How is your organisation using data and analytics to support the corporate vision and purpose?
We’re a machine learning platform and AI company that extracts signal from complex data and so it’s no surprise that we analyse every bit of data we can to measure our efficacy and progress. We use a semi-quarter cadence on most operational measures, and monthly for financials.
2020 was a year like no other - how did it impact on your planned activities and what unplanned ones did you have to introduce?
Like everyone else, we had to rethink the way we worked - how we worked internally, worked with our clients, and how we reached out to new prospects.
As a business focused on delivering human-like understanding of customers, unsurprisingly we started by trying to preserve the informality of our day-to-day interactions – how to replicate Friday afternoon drinks or a "pat on the back" in a world without much direct contact. We’ve found that while Zoom et al are great tools, it’s the effort people put in to using them in a way that reflects the familiarity of working face-to-face that has really made a difference.
Our clients across the world were both flexible and innovative in finding ways to help us keep the quality of our engagements high.
We made the best we could of virtual forums where we felt they were sufficiently focused, but we found that historic investments in building personal relationships and networks really paid dividends this year - reinforcing the old mantras (and probably adding a renewed determination to do better in our New Year resolutions!).
Over the year, I’d say that individual effectiveness has not fallen at all, but that collaborative productivity has been harder to sustain for obvious reasons.
Looking forward to 2021, what are your expectations for data and analytics within your organisation?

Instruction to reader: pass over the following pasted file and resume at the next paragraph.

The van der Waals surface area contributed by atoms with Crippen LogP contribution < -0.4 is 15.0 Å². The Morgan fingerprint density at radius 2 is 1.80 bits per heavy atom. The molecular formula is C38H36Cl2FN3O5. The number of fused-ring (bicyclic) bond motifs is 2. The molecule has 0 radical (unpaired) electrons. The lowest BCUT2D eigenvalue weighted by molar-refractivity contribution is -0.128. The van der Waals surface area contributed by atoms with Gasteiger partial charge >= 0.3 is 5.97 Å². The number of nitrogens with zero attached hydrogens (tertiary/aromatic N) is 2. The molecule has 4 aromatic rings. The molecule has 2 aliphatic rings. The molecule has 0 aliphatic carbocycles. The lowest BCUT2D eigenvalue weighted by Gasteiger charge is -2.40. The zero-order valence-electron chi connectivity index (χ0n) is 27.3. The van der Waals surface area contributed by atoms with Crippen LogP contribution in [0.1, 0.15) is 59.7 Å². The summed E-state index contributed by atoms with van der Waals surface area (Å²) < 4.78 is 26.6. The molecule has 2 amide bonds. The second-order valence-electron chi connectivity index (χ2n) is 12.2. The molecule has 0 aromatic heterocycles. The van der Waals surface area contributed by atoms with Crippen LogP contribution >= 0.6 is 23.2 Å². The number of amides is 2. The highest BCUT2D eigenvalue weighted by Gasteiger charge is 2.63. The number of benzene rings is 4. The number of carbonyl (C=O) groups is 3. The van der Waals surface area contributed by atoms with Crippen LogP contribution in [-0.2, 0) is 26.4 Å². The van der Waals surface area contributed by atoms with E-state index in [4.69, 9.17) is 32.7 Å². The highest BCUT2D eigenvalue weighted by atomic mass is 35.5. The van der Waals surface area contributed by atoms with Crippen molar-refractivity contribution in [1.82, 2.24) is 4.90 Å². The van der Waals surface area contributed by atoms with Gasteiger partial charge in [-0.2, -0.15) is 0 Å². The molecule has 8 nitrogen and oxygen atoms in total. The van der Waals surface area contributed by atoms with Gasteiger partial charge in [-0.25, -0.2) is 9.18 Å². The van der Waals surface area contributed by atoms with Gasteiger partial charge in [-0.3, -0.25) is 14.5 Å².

It is our business and so I expect it to remain important…
At a wider level, I think that the past year has raised awareness of the collection of data in consumers’ day-to-day lives, and also their expectations regarding the intelligence with which it should be used.
I think consent (more specifically graduated consent) will be a big topic in 2021, as will data-driven personalisation as a source of improved consumer experience - and privacy.
2020 was the year that it became increasingly obvious that old-school methodologies and unintelligent use of data just won’t cut it anymore. I expect 2021 will be the year when consumers demand that companies know them as individuals, not just customers.
Is data for good part of your personal or business agenda for 2021? If so, what form will it take?
We are working in partnership with key data science leaders and healthcare researchers connected to Bristol University, Nottingham N-Labs, Imperial College NHS Trust and the Turing Institute, together with telcos and retailers, to bring historically siloed datasets closer together in order to harness their power (with consumer consent) to do societal good.
Behaviour trends that can be interpreted to generate pre-emptive indicators for the individual, and collective insight to further health research, are at the core of the programme.
We see real possibilities to support the objectives of health research projects simply by gathering together the lifestyle, lifestate and lifestage data that is already being collected and used in so many businesses already. Over time, I hope that the consumer will increasingly see this way of using their data as something they expect to happen, rather than a novel progression.
What has been your path to power?
That’s not a destination that I recognise. However, after working at Grand Met and Colgate-Palmolive in FMCG marketing roles, I switched to retail at Boots, where I set up and ran the Boots Advantage Card before heading up various divisions within the group. At a time when we still thought it grammatically illogical to juxtapose the words "big" and "data", this became a data scheme of epic proportions (and which unleashed business value of hundreds of millions of pounds).